A recent headline in the New York Times announced: “Metropolitan Opera Says Its ‘Otello’ Tenor Will Not Wear Blackface.” Peter Gelb, the general manager of the Met, made clear that the decision not to use any dark makeup on its white tenor Aleksandrs Antonenko in the Met’s new production of Verdi’s opera is not confined to this production. According to Gelb, “That was a tradition that needed to be changed.”Read more
St. John’s College, one of the few remaining schools devoted to providing a liberal arts education through the careful study of the “Great Books,” is close to having uploaded all of the back issues of its famed academic journal, The St. John’s Review.Read more
For all of the just wars that have been fought over the cultural canon, one genuine benefit of the (still somewhat undulating) critical consensus is that it’s a pretty genuine aid for determining what you really needn’t bother reading right away. Or, as a professor once said while wielding Samuel Richardson’s 1,534-page doorstop Clarissa, “I’ve read it. You don’t have to.” So it is with most longitudinal surveys of literature.Read more
My quest for Symons—A. J. A. Symons, that is—began when, many years ago, I first read that strange novel Hadrian the Seventh (1904). Written by the so-called Baron Corvo, and admired by D. H. Lawrence, among others, the book opens with a magnificent description of a hack writer suffering from writer’s block:Read more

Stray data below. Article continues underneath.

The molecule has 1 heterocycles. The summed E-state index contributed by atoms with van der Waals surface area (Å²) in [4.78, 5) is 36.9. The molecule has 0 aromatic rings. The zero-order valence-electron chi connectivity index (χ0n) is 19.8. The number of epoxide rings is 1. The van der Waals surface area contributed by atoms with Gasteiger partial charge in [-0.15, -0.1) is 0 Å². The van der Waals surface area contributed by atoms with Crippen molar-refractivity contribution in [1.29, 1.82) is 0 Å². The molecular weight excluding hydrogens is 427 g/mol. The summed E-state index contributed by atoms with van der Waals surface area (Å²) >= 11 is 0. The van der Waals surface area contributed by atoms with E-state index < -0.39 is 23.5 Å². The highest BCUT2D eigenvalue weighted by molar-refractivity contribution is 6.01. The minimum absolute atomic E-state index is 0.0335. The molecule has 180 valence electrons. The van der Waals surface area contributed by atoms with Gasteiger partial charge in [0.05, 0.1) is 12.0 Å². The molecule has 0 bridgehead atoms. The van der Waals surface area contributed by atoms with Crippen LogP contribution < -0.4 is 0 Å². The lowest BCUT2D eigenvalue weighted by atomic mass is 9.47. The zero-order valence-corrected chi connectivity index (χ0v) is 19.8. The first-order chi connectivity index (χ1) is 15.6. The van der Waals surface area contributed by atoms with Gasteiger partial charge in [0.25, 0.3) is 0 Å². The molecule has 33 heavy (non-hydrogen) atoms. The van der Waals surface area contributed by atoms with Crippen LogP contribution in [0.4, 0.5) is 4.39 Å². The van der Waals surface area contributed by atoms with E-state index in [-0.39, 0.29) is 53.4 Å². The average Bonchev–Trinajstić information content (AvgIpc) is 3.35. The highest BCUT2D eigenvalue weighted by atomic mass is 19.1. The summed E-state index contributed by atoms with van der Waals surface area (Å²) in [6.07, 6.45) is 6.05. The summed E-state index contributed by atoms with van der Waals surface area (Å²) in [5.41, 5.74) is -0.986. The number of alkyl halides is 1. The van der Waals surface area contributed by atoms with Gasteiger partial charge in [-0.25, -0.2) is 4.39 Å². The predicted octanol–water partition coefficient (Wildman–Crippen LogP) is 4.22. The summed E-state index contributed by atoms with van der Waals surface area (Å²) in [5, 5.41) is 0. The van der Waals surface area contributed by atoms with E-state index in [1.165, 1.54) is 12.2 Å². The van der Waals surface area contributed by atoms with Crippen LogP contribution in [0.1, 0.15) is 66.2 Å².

One of Germany’s most famous novelists penned a pro-Iranian regime and anti-Israel poem Wednesday in German and Italian daily newspapers, declaring the Jewish state the greatest threat to global security and denying the existence of an Iranian nuclear weapons program.
For those interested in things Jewish, the formidable literary critic D. G. Myers has provided a terrific guide to the 38 best Jewish books of 2011, ranging from Jewish history to thought to literature.Read more
Ladbrokes of London, the famous British bookmaker, lists the Syrian-born poet Adonis as a 4 to 1 favorite to win this year’s Nobel Prize, due to be announced in the next few days. According to one Ladbrokes official, “I really think this is poetry’s year, and without a doubt, the politically correct choice would be Adonis.”Read more
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